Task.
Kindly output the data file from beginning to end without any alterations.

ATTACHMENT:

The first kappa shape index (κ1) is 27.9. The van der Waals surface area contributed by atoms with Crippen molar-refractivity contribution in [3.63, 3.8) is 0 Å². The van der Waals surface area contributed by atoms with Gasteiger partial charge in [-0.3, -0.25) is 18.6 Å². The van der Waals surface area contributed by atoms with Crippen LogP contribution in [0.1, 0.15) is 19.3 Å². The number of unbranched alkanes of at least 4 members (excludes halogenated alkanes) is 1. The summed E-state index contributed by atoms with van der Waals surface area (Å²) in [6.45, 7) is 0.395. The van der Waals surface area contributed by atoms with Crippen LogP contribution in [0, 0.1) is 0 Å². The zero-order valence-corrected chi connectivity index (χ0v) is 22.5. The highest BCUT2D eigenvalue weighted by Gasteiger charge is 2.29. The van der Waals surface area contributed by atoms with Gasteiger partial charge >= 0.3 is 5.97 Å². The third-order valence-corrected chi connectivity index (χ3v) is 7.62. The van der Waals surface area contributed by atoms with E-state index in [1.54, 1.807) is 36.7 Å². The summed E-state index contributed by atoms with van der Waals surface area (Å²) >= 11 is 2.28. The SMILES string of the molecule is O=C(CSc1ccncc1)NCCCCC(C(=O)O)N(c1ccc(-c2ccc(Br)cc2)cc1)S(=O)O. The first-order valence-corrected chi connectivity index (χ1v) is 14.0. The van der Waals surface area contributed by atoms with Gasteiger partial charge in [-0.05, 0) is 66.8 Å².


The first kappa shape index (κ1) is 27.9. The van der Waals surface area contributed by atoms with Crippen molar-refractivity contribution in [3.63, 3.8) is 0 Å². The van der Waals surface area contributed by atoms with Gasteiger partial charge in [-0.3, -0.25) is 18.6 Å². The van der Waals surface area contributed by atoms with Crippen LogP contribution in [0.1, 0.15) is 19.3 Å². The number of unbranched alkanes of at least 4 members (excludes halogenated alkanes) is 1. The summed E-state index contributed by atoms with van der Waals surface area (Å²) in [6.45, 7) is 0.395. The van der Waals surface area contributed by atoms with Crippen LogP contribution in [0, 0.1) is 0 Å². The zero-order valence-corrected chi connectivity index (χ0v) is 22.5. The highest BCUT2D eigenvalue weighted by Gasteiger charge is 2.29. The van der Waals surface area contributed by atoms with Gasteiger partial charge >= 0.3 is 5.97 Å². The third-order valence-corrected chi connectivity index (χ3v) is 7.62. The van der Waals surface area contributed by atoms with E-state index in [1.54, 1.807) is 36.7 Å². The summed E-state index contributed by atoms with van der Waals surface area (Å²) >= 11 is 2.28. The SMILES string of the molecule is O=C(CSc1ccncc1)NCCCCC(C(=O)O)N(c1ccc(-c2ccc(Br)cc2)cc1)S(=O)O. The first-order valence-corrected chi connectivity index (χ1v) is 14.0. The van der Waals surface area contributed by atoms with Gasteiger partial charge in [-0.05, 0) is 66.8 Å².